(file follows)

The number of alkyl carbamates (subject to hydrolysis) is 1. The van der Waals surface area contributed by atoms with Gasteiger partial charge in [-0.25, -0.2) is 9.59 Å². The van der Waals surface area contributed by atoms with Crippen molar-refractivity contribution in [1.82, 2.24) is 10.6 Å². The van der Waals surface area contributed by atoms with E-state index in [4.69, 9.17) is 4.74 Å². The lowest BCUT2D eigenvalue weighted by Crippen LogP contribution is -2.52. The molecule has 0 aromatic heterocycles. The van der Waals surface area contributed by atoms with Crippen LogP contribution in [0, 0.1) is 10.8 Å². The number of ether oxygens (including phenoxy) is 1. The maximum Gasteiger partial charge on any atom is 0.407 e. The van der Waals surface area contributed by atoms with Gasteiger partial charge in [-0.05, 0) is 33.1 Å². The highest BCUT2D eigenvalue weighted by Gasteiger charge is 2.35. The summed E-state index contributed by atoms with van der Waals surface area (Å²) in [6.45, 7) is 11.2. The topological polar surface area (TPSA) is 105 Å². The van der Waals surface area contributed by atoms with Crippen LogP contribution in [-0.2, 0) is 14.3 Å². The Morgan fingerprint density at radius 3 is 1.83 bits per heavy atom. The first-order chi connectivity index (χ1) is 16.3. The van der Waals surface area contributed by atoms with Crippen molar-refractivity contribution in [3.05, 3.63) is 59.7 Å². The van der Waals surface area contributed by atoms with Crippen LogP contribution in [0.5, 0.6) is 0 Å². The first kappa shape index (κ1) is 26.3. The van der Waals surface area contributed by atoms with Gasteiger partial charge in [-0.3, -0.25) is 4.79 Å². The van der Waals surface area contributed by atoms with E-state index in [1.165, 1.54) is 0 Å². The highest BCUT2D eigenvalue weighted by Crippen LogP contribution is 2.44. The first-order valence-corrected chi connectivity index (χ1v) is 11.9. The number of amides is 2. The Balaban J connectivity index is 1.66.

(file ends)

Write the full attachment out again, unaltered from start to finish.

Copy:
The number of alkyl carbamates (subject to hydrolysis) is 1. The van der Waals surface area contributed by atoms with Gasteiger partial charge in [-0.25, -0.2) is 9.59 Å². The van der Waals surface area contributed by atoms with Crippen molar-refractivity contribution in [1.82, 2.24) is 10.6 Å². The van der Waals surface area contributed by atoms with E-state index in [4.69, 9.17) is 4.74 Å². The lowest BCUT2D eigenvalue weighted by Crippen LogP contribution is -2.52. The molecule has 0 aromatic heterocycles. The van der Waals surface area contributed by atoms with Crippen LogP contribution in [0, 0.1) is 10.8 Å². The number of ether oxygens (including phenoxy) is 1. The maximum Gasteiger partial charge on any atom is 0.407 e. The van der Waals surface area contributed by atoms with Gasteiger partial charge in [-0.05, 0) is 33.1 Å². The highest BCUT2D eigenvalue weighted by Gasteiger charge is 2.35. The summed E-state index contributed by atoms with van der Waals surface area (Å²) in [6.45, 7) is 11.2. The topological polar surface area (TPSA) is 105 Å². The van der Waals surface area contributed by atoms with Crippen LogP contribution in [-0.2, 0) is 14.3 Å². The Morgan fingerprint density at radius 3 is 1.83 bits per heavy atom. The first-order chi connectivity index (χ1) is 16.3. The van der Waals surface area contributed by atoms with Crippen molar-refractivity contribution in [3.05, 3.63) is 59.7 Å². The van der Waals surface area contributed by atoms with Crippen LogP contribution in [0.5, 0.6) is 0 Å². The first kappa shape index (κ1) is 26.3. The van der Waals surface area contributed by atoms with Gasteiger partial charge in [-0.3, -0.25) is 4.79 Å². The van der Waals surface area contributed by atoms with E-state index in [1.165, 1.54) is 0 Å². The highest BCUT2D eigenvalue weighted by Crippen LogP contribution is 2.44. The first-order valence-corrected chi connectivity index (χ1v) is 11.9. The number of amides is 2. The Balaban J connectivity index is 1.66.